Along with meeting wonderful artists and architects, engaging science and society, in the first iteration of Invisible Places in 2014, I served on the international scientific committee and performed solo in the medieval cathedral in Viseu, Portugal, itself a charming place. It was an moving experience and expect the same next year. I hope you will come and participate, too!
Today my piece about World Listening Day 2016 posted on Land Lines, the blog of the Nature Conservancy of Canada.
This year’s theme is “Sounds Lost and Found.” It was devised by Nigerian sound artist, Emekah Ogboh who discussed this earlier today in the #SoundCon x #WLD2016 virtual symposium. This and many other cogent presentations from around the world are archived on the SoundCon.org YouTube Live platform. Read about my own 606 Soundscape project on the Bloomingdale Trail.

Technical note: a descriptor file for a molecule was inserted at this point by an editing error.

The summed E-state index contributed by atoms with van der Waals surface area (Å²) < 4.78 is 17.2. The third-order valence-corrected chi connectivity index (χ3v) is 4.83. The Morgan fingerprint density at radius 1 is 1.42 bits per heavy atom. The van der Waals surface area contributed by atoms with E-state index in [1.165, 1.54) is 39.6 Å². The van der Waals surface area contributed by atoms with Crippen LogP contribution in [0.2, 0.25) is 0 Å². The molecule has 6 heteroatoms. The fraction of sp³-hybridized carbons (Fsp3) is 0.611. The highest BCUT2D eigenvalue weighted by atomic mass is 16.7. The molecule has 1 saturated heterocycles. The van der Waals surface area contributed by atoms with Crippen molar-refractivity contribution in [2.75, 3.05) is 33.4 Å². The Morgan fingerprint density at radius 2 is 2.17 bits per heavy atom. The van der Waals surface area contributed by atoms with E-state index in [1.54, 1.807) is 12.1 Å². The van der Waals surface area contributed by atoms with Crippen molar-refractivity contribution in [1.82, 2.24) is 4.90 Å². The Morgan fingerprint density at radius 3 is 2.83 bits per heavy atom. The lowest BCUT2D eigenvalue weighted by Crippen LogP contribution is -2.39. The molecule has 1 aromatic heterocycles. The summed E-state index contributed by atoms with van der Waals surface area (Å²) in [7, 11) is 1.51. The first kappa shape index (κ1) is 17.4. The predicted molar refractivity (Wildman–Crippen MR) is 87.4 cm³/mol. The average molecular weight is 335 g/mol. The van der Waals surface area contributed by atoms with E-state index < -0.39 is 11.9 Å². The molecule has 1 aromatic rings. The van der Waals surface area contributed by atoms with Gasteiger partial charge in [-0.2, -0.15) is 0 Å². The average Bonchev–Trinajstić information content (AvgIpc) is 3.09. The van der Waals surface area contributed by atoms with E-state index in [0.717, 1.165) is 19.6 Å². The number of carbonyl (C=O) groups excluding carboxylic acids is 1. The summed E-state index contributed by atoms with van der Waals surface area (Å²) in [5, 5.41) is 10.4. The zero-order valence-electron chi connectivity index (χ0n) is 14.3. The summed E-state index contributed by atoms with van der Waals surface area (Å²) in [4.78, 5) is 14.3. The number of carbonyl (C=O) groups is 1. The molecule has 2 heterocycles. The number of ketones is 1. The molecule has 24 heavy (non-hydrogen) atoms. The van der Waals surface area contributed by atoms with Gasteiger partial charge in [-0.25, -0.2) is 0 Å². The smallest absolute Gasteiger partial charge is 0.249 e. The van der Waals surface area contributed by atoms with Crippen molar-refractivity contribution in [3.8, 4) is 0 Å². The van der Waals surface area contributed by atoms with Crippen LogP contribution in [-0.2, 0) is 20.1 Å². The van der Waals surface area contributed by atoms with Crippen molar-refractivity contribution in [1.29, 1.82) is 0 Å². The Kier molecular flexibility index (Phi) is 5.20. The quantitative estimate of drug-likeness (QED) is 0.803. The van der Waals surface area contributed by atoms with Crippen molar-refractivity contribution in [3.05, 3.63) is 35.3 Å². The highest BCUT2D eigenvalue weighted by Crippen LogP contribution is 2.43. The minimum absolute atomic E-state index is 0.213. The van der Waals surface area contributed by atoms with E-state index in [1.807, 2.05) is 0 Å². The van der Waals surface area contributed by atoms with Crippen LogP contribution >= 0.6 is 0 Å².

Land Lines offers thought-provoking reads about research and discoveries in the conservation field. Interested in contributing? Email email@example.com.
Tuesday, June 7, I am giving a presentation in the Ecoacoustics Congress 2016, held June 6-8 at Michigan State University in East Lansing.
Ecoacoustics Congress 2016 will bring together scientists from around the world for an in-depth conference exploring new frontiers of ecoacoustics research and development. Sessions at this year’s conference will feature:
- Ecoacoustics Environment
- Fresh Water
- Ecoacoustics Impact
- Community/Species Impact
Titled after the course I co-taught with Lindsey French in fall 2015, “Eco-Sensing and the Soundscape” serves as a teaching resource blending ideas and practices of acoustic ecology with the DIY hacking aesthetic of new media in a post-secondary art school curriculum.
Our course blog provides a curricular resource for you to explore and implement, and an outlet for our students’ work.